How to Transform Good Questions into Great Ones
How do you improve a fair or even a good question—possibly turning it into a great one?
It takes hard work to come up with really strong questions. In this newsletter I’d like to give you a set of criteria and a process that will make it a lot easier for you.
Here’s how it can work for you.
First, imagine this scenario: You’re meeting with a senior executive, Deborah, who has just been hired from the outside to take over as the SVP in charge of a major function. You’ve asked for a meeting with her to introduce yourself, establish a relationship, and create the basis for some possible future work together (her position is almost irrelevant—it could be CFO, CMO, CEO, CHRO, CIO, General Counsel, etc.).
So what do you ask her in your meeting?
Below, I’ve set out a list of the key characteristics of a power question. Not every power question has to have all of these, but they should all have some of them.
For each criterion, I’ve provided ideas to help you sharpen your questions, with this scenario in mind: You’re going to meet with a new top executive who was hired from the outside.
Here goes. Keep in mind that my alternative questions are just illustrative—you’ll have to adapt them/the approach to your particular clients and their issues.
Criterion One: Power Questions are open-ended. For example:
Instead of: “Have you enjoyed your first few weeks with the company?” (To which the client can simply answer “Yes” or “No”!) or “How long have you been on board?”
Try asking: “What have you learned in these first few weeks since you started?” or even simply, “What attracted you to the company?”
Your strategy: Always work to create an open-ended version of a closed-ended question. Minimize informational questions when meeting with a senior client executive.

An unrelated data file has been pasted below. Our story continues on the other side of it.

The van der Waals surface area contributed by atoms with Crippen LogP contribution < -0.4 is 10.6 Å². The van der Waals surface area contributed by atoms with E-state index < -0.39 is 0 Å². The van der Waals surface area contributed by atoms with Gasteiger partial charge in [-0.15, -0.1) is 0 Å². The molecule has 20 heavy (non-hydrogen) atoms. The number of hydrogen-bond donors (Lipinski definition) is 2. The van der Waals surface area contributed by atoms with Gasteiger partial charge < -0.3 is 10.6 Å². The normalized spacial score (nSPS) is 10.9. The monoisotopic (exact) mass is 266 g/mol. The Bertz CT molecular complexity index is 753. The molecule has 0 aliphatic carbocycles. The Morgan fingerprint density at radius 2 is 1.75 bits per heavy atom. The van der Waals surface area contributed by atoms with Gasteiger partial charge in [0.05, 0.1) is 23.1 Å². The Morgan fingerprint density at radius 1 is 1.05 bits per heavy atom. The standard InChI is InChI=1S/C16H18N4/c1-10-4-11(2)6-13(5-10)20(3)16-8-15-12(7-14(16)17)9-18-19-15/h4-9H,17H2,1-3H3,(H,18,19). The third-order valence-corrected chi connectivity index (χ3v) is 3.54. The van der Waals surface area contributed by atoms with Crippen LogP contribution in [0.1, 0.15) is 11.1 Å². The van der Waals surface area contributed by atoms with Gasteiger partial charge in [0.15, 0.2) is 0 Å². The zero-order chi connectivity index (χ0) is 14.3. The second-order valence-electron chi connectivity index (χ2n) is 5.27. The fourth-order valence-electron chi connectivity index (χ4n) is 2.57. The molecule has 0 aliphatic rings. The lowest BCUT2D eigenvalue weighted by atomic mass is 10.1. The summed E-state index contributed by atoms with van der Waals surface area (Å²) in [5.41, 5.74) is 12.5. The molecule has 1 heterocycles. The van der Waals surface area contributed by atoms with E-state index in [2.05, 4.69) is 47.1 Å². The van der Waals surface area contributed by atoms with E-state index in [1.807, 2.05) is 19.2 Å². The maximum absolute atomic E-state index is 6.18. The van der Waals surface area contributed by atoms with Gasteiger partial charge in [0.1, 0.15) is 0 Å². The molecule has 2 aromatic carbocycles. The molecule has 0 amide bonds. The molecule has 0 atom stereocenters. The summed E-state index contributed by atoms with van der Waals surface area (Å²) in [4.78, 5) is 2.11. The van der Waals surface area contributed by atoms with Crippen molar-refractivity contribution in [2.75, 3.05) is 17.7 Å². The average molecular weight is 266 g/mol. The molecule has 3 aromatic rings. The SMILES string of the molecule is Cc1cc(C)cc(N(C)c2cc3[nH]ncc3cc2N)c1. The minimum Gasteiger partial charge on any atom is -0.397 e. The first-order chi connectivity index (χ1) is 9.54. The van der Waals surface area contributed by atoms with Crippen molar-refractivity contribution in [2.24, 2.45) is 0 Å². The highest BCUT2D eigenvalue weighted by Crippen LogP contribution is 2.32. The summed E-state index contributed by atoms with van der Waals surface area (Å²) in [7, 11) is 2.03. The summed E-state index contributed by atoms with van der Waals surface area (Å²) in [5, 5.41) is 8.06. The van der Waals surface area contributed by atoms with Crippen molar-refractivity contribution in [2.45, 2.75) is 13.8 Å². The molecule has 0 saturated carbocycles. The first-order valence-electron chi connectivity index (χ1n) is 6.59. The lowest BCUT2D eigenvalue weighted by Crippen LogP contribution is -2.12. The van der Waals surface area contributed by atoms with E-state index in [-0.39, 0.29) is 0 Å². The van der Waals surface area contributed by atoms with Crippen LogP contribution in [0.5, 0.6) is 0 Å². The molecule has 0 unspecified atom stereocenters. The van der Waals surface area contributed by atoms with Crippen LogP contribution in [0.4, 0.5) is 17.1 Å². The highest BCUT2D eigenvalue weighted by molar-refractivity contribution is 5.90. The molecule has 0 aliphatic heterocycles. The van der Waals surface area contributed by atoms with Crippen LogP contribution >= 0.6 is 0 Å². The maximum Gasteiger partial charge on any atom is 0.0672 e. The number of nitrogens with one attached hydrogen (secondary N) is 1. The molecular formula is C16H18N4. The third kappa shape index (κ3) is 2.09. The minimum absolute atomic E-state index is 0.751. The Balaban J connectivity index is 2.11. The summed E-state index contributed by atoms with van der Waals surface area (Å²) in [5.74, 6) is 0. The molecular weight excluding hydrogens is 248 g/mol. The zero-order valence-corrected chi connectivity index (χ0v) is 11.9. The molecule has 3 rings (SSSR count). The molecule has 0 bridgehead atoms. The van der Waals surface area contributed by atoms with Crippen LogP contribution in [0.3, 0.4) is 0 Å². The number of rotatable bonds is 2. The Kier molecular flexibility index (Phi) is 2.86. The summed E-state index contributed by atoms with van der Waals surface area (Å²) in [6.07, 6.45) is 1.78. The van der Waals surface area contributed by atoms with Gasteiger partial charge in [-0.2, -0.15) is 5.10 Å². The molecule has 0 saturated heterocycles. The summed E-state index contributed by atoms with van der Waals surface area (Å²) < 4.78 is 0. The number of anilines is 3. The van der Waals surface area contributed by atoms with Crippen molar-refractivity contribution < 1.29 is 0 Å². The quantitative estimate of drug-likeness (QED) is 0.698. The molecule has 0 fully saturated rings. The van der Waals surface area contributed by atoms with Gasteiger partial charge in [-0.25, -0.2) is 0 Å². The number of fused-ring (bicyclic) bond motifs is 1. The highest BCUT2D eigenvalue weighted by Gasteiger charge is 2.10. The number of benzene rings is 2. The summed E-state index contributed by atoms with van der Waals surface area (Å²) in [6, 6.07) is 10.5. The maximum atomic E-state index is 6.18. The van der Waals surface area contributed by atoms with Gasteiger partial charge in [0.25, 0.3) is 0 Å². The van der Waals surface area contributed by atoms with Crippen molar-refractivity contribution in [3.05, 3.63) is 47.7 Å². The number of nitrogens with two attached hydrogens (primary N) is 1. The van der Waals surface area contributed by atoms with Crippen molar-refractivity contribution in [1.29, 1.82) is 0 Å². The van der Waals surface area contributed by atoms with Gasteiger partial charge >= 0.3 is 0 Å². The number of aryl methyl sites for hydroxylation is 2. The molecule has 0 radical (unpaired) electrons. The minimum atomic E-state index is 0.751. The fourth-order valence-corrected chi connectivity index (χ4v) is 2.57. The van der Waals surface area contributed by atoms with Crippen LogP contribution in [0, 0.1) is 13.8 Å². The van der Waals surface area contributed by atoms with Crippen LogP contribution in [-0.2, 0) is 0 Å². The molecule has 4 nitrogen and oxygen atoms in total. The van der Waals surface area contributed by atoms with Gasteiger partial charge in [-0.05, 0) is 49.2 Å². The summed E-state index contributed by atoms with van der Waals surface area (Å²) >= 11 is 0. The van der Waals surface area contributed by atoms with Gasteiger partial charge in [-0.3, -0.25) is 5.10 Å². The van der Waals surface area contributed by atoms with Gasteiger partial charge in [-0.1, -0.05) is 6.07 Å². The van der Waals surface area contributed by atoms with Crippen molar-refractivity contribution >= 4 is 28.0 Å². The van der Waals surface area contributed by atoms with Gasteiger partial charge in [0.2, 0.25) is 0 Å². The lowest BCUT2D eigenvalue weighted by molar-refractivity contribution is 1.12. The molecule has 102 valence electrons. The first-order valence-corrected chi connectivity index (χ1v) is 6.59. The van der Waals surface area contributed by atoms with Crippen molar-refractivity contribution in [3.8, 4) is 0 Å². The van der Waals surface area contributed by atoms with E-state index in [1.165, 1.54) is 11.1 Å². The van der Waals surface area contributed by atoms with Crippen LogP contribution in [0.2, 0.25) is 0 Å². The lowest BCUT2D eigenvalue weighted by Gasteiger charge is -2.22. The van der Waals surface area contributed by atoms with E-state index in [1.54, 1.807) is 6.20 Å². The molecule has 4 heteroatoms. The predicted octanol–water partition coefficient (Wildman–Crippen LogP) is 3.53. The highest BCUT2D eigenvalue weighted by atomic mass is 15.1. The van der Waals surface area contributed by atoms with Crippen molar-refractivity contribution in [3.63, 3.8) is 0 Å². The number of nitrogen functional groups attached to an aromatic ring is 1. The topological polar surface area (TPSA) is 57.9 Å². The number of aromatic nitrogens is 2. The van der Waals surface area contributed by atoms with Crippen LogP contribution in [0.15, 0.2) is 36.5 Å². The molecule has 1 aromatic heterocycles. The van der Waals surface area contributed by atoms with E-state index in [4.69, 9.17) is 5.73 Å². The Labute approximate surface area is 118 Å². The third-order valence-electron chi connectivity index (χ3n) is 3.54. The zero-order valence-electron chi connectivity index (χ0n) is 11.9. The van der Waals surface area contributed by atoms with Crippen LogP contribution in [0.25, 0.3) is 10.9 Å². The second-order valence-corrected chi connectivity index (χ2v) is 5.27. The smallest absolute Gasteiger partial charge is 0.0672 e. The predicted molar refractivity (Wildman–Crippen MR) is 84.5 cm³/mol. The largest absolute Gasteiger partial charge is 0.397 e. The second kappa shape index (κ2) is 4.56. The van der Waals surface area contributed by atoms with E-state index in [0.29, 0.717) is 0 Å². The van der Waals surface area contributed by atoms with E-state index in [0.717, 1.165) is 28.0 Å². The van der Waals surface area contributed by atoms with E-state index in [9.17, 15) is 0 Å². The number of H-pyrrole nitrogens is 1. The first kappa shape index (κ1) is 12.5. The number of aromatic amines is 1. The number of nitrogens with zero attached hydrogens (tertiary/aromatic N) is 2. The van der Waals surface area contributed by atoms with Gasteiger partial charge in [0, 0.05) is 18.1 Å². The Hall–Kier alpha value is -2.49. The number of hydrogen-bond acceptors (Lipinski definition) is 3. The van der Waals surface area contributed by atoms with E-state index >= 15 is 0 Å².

Criterion Two: Power Questions are fresh and interesting—even surprising. For example:
Instead of: “So, what will success look like?” (Which is, honestly, overused and clichéd”)
Ask: “What process are you using to set your short- and long-term priorities?”
Your strategy: Don’t simply use the first question that comes to mind. Think about a question no one else is asking, or rephrase a common question in a new, fresh way.
Criterion Three: Power Questions help you get “under the skin” of your client and draw out their most important issues and concerns. For example:
Instead of: “What are your top priorities for the next six months?” (It’s an overused question, and in any event some senior clients won’t reveal this to you unless they already know you pretty well)
Ask: “I’m curious, how is your new push into emerging markets going to impact your investment priorities in the coming year?” (That is, draw their issues out by asking a series of implication questions). Or, “What are the key performance objectives that your leadership has established for you and your role this year?”
Your strategy: Consider multiple approaches to drawing out the other person’s real agenda. You can do this by asking implication questions (e.g., “How are you reacting to…”), and also by asking a more specific question (e.g., “In which areas would you give yourself an ‘A’ grade today, and where do you wish you were making faster progress?”). Another one I like is, “Among all your various priorities, which ones are you personally most engaged in?”
Criterion Four: Power Questions show thoughtful preparation on your part. For example: